We have seen a number of recession calls in recent months. Yet there are reasons to question whether a recession is imminent. I want to discuss two recession flags Econintersect raised in September – one for imports and one for equities. These flags have been removed due to improving data.
The troubling question is why import container counts are contracting year-over-year, yet the inflation adjusted value of imports remains in year-over-year growth.
From the recent post on sea containers:
In September 2011 – import containers have contracted year-over-year. This is the fourth month in a row of contraction:
- June 2011 = -4.4% year-over-year
- July 2011 -= -2.1% year-over-year
- August 2011 = -9.4% year-over-year
- September 2011 = -3.9% year-over-year
Econintersect evaluates coincident economic data to validate or raise flags against our forward indicators (economic forecasts here). No single economic release can be considered a complete or sole indicator of the dynamics of the economy.
Imports are a particularly good tool to view the Main Street economy. Imports overreact to economic changes much like a double ETF making movements easy to see.
Contracting imports historically is a recession marker, as consumers and business start to hunker down. Main Street and Wall Street are not necessarily in phase and imports can reflect the direction for Main Street when Wall Street may be saying something different. During some recessions, the consumers and business hunkered down before the Wall Street recession hit – and in the 2007 recession the contraction began 10 months into the recession.
Oil prices, and also quantities of imported oil, wobble excessively year-over-year and month-over-month. In 2010, the percent of oil imports varied between 10.4% and 14.6% of the total. In 2008 the variance was between 11.5% to over 20%. No amount of adjusting – short of removing oil imports from the analysis – allows a clear picture of imports.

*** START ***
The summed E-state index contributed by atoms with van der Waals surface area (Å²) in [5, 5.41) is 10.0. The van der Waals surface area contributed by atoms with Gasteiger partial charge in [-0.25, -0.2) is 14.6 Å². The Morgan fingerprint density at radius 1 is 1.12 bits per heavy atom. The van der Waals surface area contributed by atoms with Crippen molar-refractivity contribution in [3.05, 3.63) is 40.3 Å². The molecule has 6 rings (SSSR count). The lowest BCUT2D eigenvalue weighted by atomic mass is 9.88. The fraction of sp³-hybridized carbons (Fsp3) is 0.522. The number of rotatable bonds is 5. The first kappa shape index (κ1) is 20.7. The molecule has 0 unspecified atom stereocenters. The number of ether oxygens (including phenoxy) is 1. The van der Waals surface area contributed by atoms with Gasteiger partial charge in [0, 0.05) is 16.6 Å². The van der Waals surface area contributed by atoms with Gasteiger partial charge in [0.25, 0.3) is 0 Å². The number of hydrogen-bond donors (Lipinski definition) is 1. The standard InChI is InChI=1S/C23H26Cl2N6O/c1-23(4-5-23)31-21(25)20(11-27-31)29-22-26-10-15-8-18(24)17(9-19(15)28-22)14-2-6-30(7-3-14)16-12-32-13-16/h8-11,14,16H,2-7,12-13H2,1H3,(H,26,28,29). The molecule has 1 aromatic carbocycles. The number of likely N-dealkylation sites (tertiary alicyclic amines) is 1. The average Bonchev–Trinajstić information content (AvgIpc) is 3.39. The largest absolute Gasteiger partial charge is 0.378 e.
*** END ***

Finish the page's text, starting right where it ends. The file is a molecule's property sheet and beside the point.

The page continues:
Also, the economy happens to be in a high cost inflation period relative to imports.
Removing oil from imports gives us a more precise view of the Main Street economy. Adjusting for cost inflation allows apples-to-apples comparisons in equal value dollars between periods. Please note that this graph varies from the previous post in that a more precise import price index was found that covers imports without petroleum.
Why are containers counts contracting year-over-year? Containers generally carry a higher percentage of the higher cost (non-bulk) Main Street items than if you view imports in general. Containers counts are saying Main Street is currently at stall speed.
Container counts are possibly a recessionary warning signal. However, these are extraordinary times with historical data confused by a massive depression and significant monetary and fiscal intervention by government. Further containers are a relatively new technology and had a 14 year continuous growth streak from 1993 to 2006. There is not enough history to make any solid determination of what the contraction of container imports is saying.
The equity recession flag was raised on 22 September 2011 when the market slipped to temporarily negative year-over-year growth. For the flag to be valid, equities must continue to fall. We stated at that time:
Although hard to believe, there have only been five groupings of penetrations below zero growth of the S&P 500 year-over-year since 1990. Score = 3 recessions, 2 false alarms, and one “wait-and-see”.
A real incursion into negative territory occurred between 30 September and 05 October closing as low at -3.1% year-over-year. Currently the S & P 500 is up 4.3% year-over-year, and is indicating this flag should be closed.
The economy is weakly growing. The removal of these flags shows the economy has just enough strength to remain positive for now. ECRI with its long lead indicators say a recession is cooked into the future. For now, we see the economy limping along in positive territory.